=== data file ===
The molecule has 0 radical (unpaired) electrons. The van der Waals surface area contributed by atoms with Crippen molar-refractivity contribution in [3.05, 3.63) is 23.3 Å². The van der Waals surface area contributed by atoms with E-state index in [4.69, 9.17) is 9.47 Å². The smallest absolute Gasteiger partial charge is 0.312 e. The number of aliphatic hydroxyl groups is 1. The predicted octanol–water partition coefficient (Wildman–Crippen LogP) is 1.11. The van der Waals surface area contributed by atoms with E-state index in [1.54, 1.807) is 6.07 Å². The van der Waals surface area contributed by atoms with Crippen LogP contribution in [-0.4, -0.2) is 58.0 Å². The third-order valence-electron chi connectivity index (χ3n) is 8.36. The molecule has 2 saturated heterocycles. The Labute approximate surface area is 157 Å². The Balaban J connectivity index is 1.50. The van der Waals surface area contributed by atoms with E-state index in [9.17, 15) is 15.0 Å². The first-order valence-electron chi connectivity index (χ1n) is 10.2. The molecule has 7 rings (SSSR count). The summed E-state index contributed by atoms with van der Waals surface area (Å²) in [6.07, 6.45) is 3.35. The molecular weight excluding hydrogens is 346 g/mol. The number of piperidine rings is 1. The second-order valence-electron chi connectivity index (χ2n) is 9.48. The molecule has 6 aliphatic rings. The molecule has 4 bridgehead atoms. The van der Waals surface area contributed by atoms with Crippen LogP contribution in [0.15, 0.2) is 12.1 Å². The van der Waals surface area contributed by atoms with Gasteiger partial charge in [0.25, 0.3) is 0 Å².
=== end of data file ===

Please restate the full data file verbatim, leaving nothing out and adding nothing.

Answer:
The molecule has 0 radical (unpaired) electrons. The van der Waals surface area contributed by atoms with Crippen molar-refractivity contribution in [3.05, 3.63) is 23.3 Å². The van der Waals surface area contributed by atoms with E-state index in [4.69, 9.17) is 9.47 Å². The smallest absolute Gasteiger partial charge is 0.312 e. The number of aliphatic hydroxyl groups is 1. The predicted octanol–water partition coefficient (Wildman–Crippen LogP) is 1.11. The van der Waals surface area contributed by atoms with E-state index in [1.54, 1.807) is 6.07 Å². The van der Waals surface area contributed by atoms with Crippen LogP contribution in [-0.4, -0.2) is 58.0 Å². The third-order valence-electron chi connectivity index (χ3n) is 8.36. The molecule has 2 saturated heterocycles. The Labute approximate surface area is 157 Å². The Balaban J connectivity index is 1.50. The van der Waals surface area contributed by atoms with E-state index in [9.17, 15) is 15.0 Å². The first-order valence-electron chi connectivity index (χ1n) is 10.2. The molecule has 7 rings (SSSR count). The summed E-state index contributed by atoms with van der Waals surface area (Å²) in [6.07, 6.45) is 3.35. The molecular weight excluding hydrogens is 346 g/mol. The number of piperidine rings is 1. The second-order valence-electron chi connectivity index (χ2n) is 9.48. The molecule has 6 aliphatic rings. The molecule has 4 bridgehead atoms. The van der Waals surface area contributed by atoms with Crippen LogP contribution in [0.15, 0.2) is 12.1 Å². The van der Waals surface area contributed by atoms with Gasteiger partial charge in [0.25, 0.3) is 0 Å².